Last night I dreamed I was addled by grief. I was in a house which does not exist in life, but which in the dream was familiar, was home, and it was filled, even cluttered, with objects, each of which bore a singular, devastating power. Each was dense with my mother. Redolent, ringing, teeming with my mother. Each, as my gaze fell upon it, communicated its immensity. Taken together they imparted a shattering sense of impossibility, a terrible, unutterable awareness of magnitude, of infinite, untenable abundance. In the dream I was undone at my source, riven with the manifold vibrations of grief.
I woke to a sense of exhausted calm and a feeling of having been washed clean. I mean I rose from bed feeling as though my insides, my stomach and lungs and bones and endless twisting branches of nerves, had been scrubbed and rinsed and laid on warm, flat rocks to dry.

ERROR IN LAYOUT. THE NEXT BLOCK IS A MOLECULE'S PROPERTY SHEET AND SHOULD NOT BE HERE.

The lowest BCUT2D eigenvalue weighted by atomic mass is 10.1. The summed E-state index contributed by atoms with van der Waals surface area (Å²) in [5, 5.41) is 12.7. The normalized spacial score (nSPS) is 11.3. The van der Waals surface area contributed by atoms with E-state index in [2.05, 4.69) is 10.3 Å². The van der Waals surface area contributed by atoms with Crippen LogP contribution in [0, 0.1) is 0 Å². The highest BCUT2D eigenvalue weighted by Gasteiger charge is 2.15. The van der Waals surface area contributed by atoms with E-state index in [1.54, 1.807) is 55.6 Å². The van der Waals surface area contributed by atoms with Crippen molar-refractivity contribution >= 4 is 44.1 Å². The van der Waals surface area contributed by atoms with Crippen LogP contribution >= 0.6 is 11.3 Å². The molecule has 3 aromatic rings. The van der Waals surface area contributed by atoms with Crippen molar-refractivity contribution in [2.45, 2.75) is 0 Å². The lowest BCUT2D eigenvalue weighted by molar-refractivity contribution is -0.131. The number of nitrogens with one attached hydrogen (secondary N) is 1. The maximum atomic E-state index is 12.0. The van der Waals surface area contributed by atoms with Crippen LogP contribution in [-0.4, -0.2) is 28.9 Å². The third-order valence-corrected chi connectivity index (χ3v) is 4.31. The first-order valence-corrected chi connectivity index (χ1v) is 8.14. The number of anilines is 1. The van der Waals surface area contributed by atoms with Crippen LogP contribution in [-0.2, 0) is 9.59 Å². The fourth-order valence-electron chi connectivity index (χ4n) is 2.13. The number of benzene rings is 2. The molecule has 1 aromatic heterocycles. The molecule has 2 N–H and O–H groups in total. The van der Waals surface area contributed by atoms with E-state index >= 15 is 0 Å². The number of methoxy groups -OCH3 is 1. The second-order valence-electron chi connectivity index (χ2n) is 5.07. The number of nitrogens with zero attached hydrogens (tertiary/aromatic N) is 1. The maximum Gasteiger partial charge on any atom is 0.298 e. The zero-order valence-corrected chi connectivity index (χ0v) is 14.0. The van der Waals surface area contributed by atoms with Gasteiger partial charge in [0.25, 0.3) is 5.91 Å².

She is in her seventh year since diagnosis and the surgery that scrubbed her own torso as clean as possible of cancer, removing in the process her ovaries, uterus, fallopian tubes, spleen, omentum and inches of her intestines, and leaving behind uncountable lingering seeds of disease. "It's as if someone scattered a handful of rice," is how the surgeon described the size and number of pieces that remained. She is on her last chemo.
This spring, some days the air feels like lead. Some days it feels just like spring: lilac-sugared, ribboned with breeze.
I think last night's dream is not so much about sorrow or fear of impending loss as about the serious work of looking at enormity.
All our lives are practice for this.